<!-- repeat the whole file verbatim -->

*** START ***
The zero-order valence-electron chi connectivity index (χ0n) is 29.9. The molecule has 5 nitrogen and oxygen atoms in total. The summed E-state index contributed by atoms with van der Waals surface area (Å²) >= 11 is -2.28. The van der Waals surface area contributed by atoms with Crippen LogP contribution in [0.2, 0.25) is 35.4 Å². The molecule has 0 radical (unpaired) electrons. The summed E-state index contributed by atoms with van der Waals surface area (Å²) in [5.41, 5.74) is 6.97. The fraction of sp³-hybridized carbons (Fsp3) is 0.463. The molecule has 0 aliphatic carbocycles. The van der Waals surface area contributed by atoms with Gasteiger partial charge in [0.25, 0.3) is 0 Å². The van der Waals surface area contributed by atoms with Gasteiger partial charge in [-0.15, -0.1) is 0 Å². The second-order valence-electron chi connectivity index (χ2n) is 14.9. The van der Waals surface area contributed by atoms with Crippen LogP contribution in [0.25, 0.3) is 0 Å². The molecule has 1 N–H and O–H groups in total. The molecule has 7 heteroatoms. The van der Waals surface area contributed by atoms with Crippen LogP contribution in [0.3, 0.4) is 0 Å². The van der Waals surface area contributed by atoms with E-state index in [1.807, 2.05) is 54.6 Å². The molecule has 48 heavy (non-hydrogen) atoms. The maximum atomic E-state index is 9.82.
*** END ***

The zero-order valence-electron chi connectivity index (χ0n) is 29.9. The molecule has 5 nitrogen and oxygen atoms in total. The summed E-state index contributed by atoms with van der Waals surface area (Å²) >= 11 is -2.28. The van der Waals surface area contributed by atoms with Crippen LogP contribution in [0.2, 0.25) is 35.4 Å². The molecule has 0 radical (unpaired) electrons. The summed E-state index contributed by atoms with van der Waals surface area (Å²) in [5.41, 5.74) is 6.97. The fraction of sp³-hybridized carbons (Fsp3) is 0.463. The molecule has 0 aliphatic carbocycles. The van der Waals surface area contributed by atoms with Gasteiger partial charge in [0.25, 0.3) is 0 Å². The van der Waals surface area contributed by atoms with Gasteiger partial charge in [-0.15, -0.1) is 0 Å². The second-order valence-electron chi connectivity index (χ2n) is 14.9. The van der Waals surface area contributed by atoms with Crippen LogP contribution in [0.25, 0.3) is 0 Å². The molecule has 1 N–H and O–H groups in total. The molecule has 7 heteroatoms. The van der Waals surface area contributed by atoms with Crippen LogP contribution in [0.3, 0.4) is 0 Å². The van der Waals surface area contributed by atoms with E-state index in [1.807, 2.05) is 54.6 Å². The molecule has 48 heavy (non-hydrogen) atoms. The maximum atomic E-state index is 9.82.